That Danny Boyle directed a film amid preparations for last year’s mammoth Olympic opening ceremony is impressive enough; that it’s his sleekest outing yet is at least as brain-boggling as ‘Trance’ imagines itself to be. If Christopher Nolan had much feeling below the waist he could have cooked up this circuitous, psycho-sexy heist thriller, the engagingly silly plot mechanics of which are tricky to describe without giving the game away.
This much you can know: sharp-suited London auctioneer Simon (James McAvoy) is the inside man for art thief Franck (Vincent Cassel). When his planned double-cross during the theft of a prized Goya goes awry, Simon loses all memory of where he’s hidden the painting. Enter alluring hypnotherapist Elizabeth (Rosario Dawson), who may or may not know more than she’s letting on. Adapted from Joe Ahearne’s 2001 TV film, it’s essentially ‘Eternal Inception of the Spellbound Mind’, though its shallow mind games are strictly disconnected from the heart. Like a jigsaw puzzle of a priceless painting, the fun lies in putting it together, not contemplating the fractured final product.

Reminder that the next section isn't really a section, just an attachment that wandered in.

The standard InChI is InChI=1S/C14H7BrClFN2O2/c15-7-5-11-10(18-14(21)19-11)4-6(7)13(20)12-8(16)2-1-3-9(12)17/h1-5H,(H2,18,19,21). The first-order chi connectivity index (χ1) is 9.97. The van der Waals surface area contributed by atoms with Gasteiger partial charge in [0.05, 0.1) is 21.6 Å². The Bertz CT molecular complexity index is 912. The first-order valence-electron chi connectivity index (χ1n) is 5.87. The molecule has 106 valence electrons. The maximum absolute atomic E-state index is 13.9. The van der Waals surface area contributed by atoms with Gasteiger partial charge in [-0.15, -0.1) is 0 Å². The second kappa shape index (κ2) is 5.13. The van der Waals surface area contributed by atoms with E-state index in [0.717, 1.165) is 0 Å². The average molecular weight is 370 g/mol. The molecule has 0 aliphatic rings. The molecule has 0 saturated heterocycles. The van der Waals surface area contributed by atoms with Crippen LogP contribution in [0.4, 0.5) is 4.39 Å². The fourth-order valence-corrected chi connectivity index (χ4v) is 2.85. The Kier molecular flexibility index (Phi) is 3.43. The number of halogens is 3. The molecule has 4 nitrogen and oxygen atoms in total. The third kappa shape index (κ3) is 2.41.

Still, after ‘Slumdog Millionaire’ and the stifling ‘127 Hours’, it’s a kick to see Boyle back in lickety-split genre mode. Reunited with screenwriter John Hodge, and with a game, sideburned McAvoy as a Ewan McGregor proxy, this is the kind of film he might have made in the ’90s, only flashing all the technical elan he’s gained since then. Due respect to McAvoy, but it’s cinematographer Anthony Dod Mantle and his gorgeous, radioactive vision of our city that are the true stars here. It’s a different London celebration to the one Boyle directed last summer, but no less enticing